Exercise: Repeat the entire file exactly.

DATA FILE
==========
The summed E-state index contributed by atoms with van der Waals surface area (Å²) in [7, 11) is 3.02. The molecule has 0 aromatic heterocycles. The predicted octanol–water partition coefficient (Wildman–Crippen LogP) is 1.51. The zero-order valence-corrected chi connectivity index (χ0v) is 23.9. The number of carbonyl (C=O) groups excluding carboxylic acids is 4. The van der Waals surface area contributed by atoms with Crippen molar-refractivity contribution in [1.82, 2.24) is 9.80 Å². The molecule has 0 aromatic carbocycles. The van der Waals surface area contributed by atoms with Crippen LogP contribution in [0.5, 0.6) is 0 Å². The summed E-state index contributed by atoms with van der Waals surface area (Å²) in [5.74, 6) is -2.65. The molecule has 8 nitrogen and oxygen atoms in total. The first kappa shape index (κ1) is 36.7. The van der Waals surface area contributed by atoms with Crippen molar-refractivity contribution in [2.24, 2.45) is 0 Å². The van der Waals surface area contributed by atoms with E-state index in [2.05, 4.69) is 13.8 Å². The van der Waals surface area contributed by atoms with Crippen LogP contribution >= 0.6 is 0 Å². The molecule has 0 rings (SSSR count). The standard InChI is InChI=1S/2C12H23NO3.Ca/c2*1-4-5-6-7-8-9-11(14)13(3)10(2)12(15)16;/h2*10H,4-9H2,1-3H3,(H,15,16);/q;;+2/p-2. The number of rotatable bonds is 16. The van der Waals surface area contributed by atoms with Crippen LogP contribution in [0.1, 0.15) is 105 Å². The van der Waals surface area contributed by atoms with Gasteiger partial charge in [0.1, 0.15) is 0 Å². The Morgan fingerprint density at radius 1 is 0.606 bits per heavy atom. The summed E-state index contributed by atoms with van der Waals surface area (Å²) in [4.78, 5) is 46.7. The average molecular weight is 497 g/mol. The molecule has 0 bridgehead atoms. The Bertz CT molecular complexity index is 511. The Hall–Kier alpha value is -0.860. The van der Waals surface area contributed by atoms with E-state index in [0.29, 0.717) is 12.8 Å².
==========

The summed E-state index contributed by atoms with van der Waals surface area (Å²) in [7, 11) is 3.02. The molecule has 0 aromatic heterocycles. The predicted octanol–water partition coefficient (Wildman–Crippen LogP) is 1.51. The zero-order valence-corrected chi connectivity index (χ0v) is 23.9. The number of carbonyl (C=O) groups excluding carboxylic acids is 4. The van der Waals surface area contributed by atoms with Crippen molar-refractivity contribution in [1.82, 2.24) is 9.80 Å². The molecule has 0 aromatic carbocycles. The van der Waals surface area contributed by atoms with Crippen LogP contribution in [0.5, 0.6) is 0 Å². The summed E-state index contributed by atoms with van der Waals surface area (Å²) in [5.74, 6) is -2.65. The molecule has 8 nitrogen and oxygen atoms in total. The first kappa shape index (κ1) is 36.7. The van der Waals surface area contributed by atoms with Crippen molar-refractivity contribution in [2.24, 2.45) is 0 Å². The van der Waals surface area contributed by atoms with E-state index in [2.05, 4.69) is 13.8 Å². The van der Waals surface area contributed by atoms with Crippen LogP contribution >= 0.6 is 0 Å². The molecule has 0 rings (SSSR count). The standard InChI is InChI=1S/2C12H23NO3.Ca/c2*1-4-5-6-7-8-9-11(14)13(3)10(2)12(15)16;/h2*10H,4-9H2,1-3H3,(H,15,16);/q;;+2/p-2. The number of rotatable bonds is 16. The van der Waals surface area contributed by atoms with Crippen LogP contribution in [0.1, 0.15) is 105 Å². The van der Waals surface area contributed by atoms with Gasteiger partial charge in [0.1, 0.15) is 0 Å². The Morgan fingerprint density at radius 1 is 0.606 bits per heavy atom. The summed E-state index contributed by atoms with van der Waals surface area (Å²) in [4.78, 5) is 46.7. The average molecular weight is 497 g/mol. The molecule has 0 bridgehead atoms. The Bertz CT molecular complexity index is 511. The Hall–Kier alpha value is -0.860. The van der Waals surface area contributed by atoms with E-state index in [0.29, 0.717) is 12.8 Å².